September 25, 2018 | ° F

Writing helps overcome fear in the new year


Opinion Column: Reason in Revolt


Through careful observation of my Facebook newsfeed and countless conversations with my friends, a lot of us agreed that 2015 sucked and we’re just hoping that 2016 redeems itself from the past struggle boat that was 2015. I describe that year as traumatic, but I’ll own up to much of its craziness.

Last year, I committed myself to the same affirmation feminist writer bell hooks used in her life: “I’m breaking old patterns and moving forward with my life.” This affirmation pushed me into a year of chasing my fears in all the dark corners of my life like a madman.

I don’t recommend anyone to embark on this kind of journey. If you live on a timeline. If you’re looking for success. If you don’t want to look like a fool. If you’re not prepared to have all your walls broken down. Don’t do it. But committing to this journey of self-discovery with all its beauty and pain, I do not regret any of it.

So, what is the first thing that comes into your mind that's keeping you away from growth?

For me, it was my unrequited love affair with writing. And so this journey of chasing my fears away started with my love and fear of writing, a contradictory thought. In the beginning of 2015, this existential crisis had a deep and negative impact in my relationship with both creative and academic writing. I was overwhelmed with bouts of anxiety and depression. The little confidence I had in writing dwindled down to a complete writing paralysis. I declared that this fear of writing had to go, and I was determined to chase the hell out of it.

Fear is like a stranger living in your own home. You know it’s there lurking like a ghost, but kept away from you with a careful distance. So my strategy was to face fear everyday until I get so comfortable that fear gets uncomfortable and decides to leave.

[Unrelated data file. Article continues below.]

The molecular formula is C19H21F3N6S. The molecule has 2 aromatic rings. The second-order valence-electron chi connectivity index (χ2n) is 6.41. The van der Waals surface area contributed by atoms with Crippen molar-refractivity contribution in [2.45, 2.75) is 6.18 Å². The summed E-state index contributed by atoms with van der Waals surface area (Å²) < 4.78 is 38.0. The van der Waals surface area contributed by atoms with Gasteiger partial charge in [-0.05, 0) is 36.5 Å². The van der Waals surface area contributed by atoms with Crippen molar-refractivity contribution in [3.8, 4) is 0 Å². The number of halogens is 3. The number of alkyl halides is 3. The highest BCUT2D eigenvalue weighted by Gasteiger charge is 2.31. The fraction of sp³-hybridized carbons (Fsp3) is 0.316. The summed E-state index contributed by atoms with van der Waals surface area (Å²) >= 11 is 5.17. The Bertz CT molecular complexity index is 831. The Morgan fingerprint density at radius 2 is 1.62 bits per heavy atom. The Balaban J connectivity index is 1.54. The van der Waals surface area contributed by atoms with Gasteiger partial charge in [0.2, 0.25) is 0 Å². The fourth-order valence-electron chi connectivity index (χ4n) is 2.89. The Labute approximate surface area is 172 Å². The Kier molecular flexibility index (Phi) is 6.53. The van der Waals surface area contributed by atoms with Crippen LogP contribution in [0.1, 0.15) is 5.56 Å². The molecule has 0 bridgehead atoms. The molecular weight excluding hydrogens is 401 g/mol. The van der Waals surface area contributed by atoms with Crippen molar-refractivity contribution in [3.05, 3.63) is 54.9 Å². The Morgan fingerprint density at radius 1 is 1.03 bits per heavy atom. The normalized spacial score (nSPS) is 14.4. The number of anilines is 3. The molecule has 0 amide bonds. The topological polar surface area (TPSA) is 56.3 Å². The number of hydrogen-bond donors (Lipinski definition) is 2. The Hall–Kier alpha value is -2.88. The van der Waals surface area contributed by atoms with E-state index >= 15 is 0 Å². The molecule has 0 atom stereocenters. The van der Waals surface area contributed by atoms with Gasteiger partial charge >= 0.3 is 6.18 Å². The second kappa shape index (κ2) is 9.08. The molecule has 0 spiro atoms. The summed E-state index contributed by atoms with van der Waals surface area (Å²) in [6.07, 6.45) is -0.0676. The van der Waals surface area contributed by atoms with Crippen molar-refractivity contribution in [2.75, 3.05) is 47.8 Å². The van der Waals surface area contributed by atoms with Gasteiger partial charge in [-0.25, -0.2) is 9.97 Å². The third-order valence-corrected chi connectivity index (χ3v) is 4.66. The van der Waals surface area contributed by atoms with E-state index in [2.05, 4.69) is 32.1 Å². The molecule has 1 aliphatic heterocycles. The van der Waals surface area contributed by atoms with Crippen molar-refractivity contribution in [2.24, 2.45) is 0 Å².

And so I put myself into situations where I gave myself little room to escape from my fear. I enrolled for a bunch of writing-intensive classes and signed up to write for The Daily Targum. I believed that I needed this much pressure — it’s all or nothing. If I’m so paralyzed by this fear, then that means I will fail and I will fail hard. This was my ultimatum to myself.

This battle was not a one-hit wonder. When I started into this journey, my writing was lackluster because I knew it lacked my soul’s voice. But as I grew to be more public with my writing, being open to criticism gave way to an abundance of affirmations that pushed me to keep writing on.

At the same time, something deep inside me knew that the principle, “the personal is political” would carry through my writings. This statement requires of me to be vulnerable to myself and others.

Through my multi-faceted identities, I know that living on the intersection means striving to be aware of how my life experiences can be a point of departure for political and social commentary. Not as a means to compare to struggles, but to shed on light on the lived experiences that connects us marginalized folks together.

And through writing I was able to open my ear’s doors to my soul’s rhythm. Also behind this door exist the deeper parts of myself, where deeper insecurities and fears dwell. This yearning for myself pushed me through fear’s door. And it does not guarantee an easy life, but the struggle brought growth and courage to let the soul take the front center stage of primal decision. Often our thoughts are muddled by other voices convincing us to go to different directions. As a queer person of color struggling to just get by, oppressive forces don’t want me, or anyone like me, to write. They are there to silence us with low wages, mental illness, a nine-to-five and all the other factors that keep us from speaking out.

How does your soul yearn to speak out? For me, it’s through art and writing. I later discovered that writing was not my fear. Instead, it was a gateway kept away from me to face my truths which revealed the lies that I held on to. It was a demonstration of how my radical self-love is a political act.

Committing to battle with fear takes time. Even if I went overdrive, life is still full of struggles. So if someone out there is going through similar struggles. Keep fighting the good fight, but be patient with yourself. It’s okay to fall down. Remember that self-love cannot exist without self-compassion and self-care. And you don’t have to do this on your own. Lastly, surround yourself with a community that makes you laugh, that is shaped with a dozen shoulders to cry on and that is built on nurturing one another’s spiritual growth.

Rachel Landingin is a School of Arts and Sciences junior majoring in journalism and media studies with minors in art history and digital, media and information technology. Her column, “Reason in Revolt,” runs on alternate Mondays.


Rachel Landingin

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